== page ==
Hugely ambitious debut play from Annie Jenkins about two women locked in a suffocating friendship
Cynthia can’t leave the house. Doesn’t want to either: she just wants Maud to stay in with her, singing and dancing to Shirley Bassey, feathering their little nest with boas and wigs and sequins and stories. But Maud, for the first time in years, wants to look out: she’s begun a romance with Dennis, albeit a tentative one. Both women have troubled histories that threaten their delicate connection.
Annie Jenkins’s debut play, directed by Alice Hamilton, combines two gently familiar set-ups: a dependent relationship steeped in self-mythologising between two damaged, eccentric individuals (bringing to mind Philip Ridley’s plays among others), and a tentative romance between two awkward, bad-at-communicating people (recalling Barney Norris’s ‘While We’re Here’, which Hamilton also directed). When the two strands meet, the results are explosive – which also feels familiar: so much new writing seems to lurch towards violence in the attempt to find an ending. Jenkins, however, throws in a killer final twist, which ensures that the last moments of ‘In Lipstick’ are genuinely winding.
There’s bags of promise here, and much of Jenkins’s writing is very good: the manic, possessive, motor-mouthed Cynthia sparkles and crackles. Alice Sykes fiercely animates the part, while also finding moments of stiller sorrow. And there’s lovely tenderness – both long-nurtured and newly-minted – between both the pairs; Hamilton’s direction is best at such moments of wistful poignancy. I really enjoyed, too, how the Bassey songs often mirrored plot developments.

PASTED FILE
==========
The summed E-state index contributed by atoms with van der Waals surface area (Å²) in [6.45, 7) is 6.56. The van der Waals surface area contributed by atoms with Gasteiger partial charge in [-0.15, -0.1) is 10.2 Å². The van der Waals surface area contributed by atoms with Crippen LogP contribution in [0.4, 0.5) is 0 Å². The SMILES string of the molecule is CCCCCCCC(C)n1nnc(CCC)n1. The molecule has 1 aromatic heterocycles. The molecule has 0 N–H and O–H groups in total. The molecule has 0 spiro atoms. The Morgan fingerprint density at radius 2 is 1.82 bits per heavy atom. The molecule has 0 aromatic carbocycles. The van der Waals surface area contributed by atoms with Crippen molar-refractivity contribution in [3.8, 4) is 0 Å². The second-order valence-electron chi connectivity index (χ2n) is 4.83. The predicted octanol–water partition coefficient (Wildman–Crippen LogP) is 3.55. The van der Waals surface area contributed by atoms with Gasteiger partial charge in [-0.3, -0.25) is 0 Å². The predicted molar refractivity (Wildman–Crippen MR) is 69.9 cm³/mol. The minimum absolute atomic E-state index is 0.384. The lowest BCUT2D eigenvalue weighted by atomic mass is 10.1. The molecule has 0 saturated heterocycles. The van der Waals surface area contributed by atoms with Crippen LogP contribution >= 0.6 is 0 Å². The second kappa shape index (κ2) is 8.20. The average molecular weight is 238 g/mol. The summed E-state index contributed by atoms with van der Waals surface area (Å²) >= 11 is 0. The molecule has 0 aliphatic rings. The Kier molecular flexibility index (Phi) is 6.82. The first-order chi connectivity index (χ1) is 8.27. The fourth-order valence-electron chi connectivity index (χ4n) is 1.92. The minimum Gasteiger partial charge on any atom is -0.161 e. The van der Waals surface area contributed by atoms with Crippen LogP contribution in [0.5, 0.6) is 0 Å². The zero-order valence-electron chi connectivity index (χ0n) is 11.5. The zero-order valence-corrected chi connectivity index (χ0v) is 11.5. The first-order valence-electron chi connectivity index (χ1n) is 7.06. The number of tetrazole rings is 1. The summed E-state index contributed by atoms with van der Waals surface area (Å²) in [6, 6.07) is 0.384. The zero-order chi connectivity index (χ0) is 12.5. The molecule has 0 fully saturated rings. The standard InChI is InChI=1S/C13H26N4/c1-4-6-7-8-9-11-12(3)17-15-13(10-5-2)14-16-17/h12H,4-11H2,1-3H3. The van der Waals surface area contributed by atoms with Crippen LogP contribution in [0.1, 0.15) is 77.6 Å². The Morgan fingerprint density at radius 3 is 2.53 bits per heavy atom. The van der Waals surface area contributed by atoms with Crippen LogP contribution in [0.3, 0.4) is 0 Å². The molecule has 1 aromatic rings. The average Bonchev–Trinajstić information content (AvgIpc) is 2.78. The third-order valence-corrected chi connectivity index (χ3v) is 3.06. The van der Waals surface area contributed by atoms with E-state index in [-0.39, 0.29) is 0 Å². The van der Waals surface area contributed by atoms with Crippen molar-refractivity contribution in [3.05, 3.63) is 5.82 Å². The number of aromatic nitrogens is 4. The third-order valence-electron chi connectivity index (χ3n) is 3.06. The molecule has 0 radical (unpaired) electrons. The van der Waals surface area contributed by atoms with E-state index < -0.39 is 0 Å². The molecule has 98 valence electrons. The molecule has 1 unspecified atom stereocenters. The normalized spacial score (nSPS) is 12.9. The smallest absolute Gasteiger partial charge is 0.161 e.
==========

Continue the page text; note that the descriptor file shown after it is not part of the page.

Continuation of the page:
But there are also some strange directorial decisions that occasionally undermine or over-expose the play. Cynthia, who we discover is turning 21, is directed so childishly that, for the first few scenes, I wondered if she was meant to be a kid. This feels wilfully quirky, making what Jenkins has written – which is plenty odd already – seem even odder.
As Maud, Caroline Faber is very good at being terribly sad and weary, but she remains terribly sad and weary throughout, even on early dates with Dennis. And while James Doherty does excellent work in that role, the ‘just a normal working-class bloke’ schtick is sometimes dodgily written: the obsession with football and jokes about Lynx Africa feel tired, and there is a dreadful ’90s sitcom-style sex scene.
Then there’s the set. Three different locations – Maud’s front room (sparkly!), Dennis’s front room (depressing) and a park with, for logistical reasons, looming walls (even more depressing but presumably not intentionally so) – are created by designer Delyth Evans on a revolve. A revolve, at the Pleasance! But just because you can afford a revolve doesn’t mean you should use a revolve: it slows down the action something rotten, in service of needless naturalism. So much of ‘In Lipstick’ really fizzes, it’s a shame to let it go flat like this.